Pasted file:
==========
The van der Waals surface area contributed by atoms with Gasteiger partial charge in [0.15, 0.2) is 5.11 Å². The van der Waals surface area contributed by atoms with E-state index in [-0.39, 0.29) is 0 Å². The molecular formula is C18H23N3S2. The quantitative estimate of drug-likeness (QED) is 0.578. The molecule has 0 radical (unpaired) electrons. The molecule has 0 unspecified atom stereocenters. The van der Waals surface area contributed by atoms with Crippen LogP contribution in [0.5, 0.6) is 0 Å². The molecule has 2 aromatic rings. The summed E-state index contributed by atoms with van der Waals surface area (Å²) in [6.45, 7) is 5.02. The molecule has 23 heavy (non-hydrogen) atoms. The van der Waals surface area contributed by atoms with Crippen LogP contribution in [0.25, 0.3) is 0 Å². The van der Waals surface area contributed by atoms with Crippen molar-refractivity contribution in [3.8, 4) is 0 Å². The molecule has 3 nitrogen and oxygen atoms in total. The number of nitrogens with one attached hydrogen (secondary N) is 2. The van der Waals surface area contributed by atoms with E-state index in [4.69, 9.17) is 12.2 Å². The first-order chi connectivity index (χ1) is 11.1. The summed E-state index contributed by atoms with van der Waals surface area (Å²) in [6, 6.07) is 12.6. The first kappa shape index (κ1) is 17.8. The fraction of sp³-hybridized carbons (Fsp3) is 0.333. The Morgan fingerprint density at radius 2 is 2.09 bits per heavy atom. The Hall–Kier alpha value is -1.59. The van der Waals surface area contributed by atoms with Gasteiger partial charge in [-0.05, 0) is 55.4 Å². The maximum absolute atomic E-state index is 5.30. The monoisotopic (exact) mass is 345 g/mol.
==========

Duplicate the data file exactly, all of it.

The van der Waals surface area contributed by atoms with Gasteiger partial charge in [0.15, 0.2) is 5.11 Å². The van der Waals surface area contributed by atoms with E-state index in [-0.39, 0.29) is 0 Å². The molecular formula is C18H23N3S2. The quantitative estimate of drug-likeness (QED) is 0.578. The molecule has 0 radical (unpaired) electrons. The molecule has 0 unspecified atom stereocenters. The van der Waals surface area contributed by atoms with Crippen LogP contribution in [0.5, 0.6) is 0 Å². The molecule has 2 aromatic rings. The summed E-state index contributed by atoms with van der Waals surface area (Å²) in [6.45, 7) is 5.02. The molecule has 23 heavy (non-hydrogen) atoms. The van der Waals surface area contributed by atoms with Crippen LogP contribution in [0.25, 0.3) is 0 Å². The van der Waals surface area contributed by atoms with Crippen molar-refractivity contribution in [3.8, 4) is 0 Å². The molecule has 3 nitrogen and oxygen atoms in total. The number of nitrogens with one attached hydrogen (secondary N) is 2. The van der Waals surface area contributed by atoms with E-state index in [4.69, 9.17) is 12.2 Å². The first-order chi connectivity index (χ1) is 11.1. The summed E-state index contributed by atoms with van der Waals surface area (Å²) in [6, 6.07) is 12.6. The first kappa shape index (κ1) is 17.8. The fraction of sp³-hybridized carbons (Fsp3) is 0.333. The Morgan fingerprint density at radius 2 is 2.09 bits per heavy atom. The Hall–Kier alpha value is -1.59. The van der Waals surface area contributed by atoms with Gasteiger partial charge in [-0.05, 0) is 55.4 Å². The maximum absolute atomic E-state index is 5.30. The monoisotopic (exact) mass is 345 g/mol.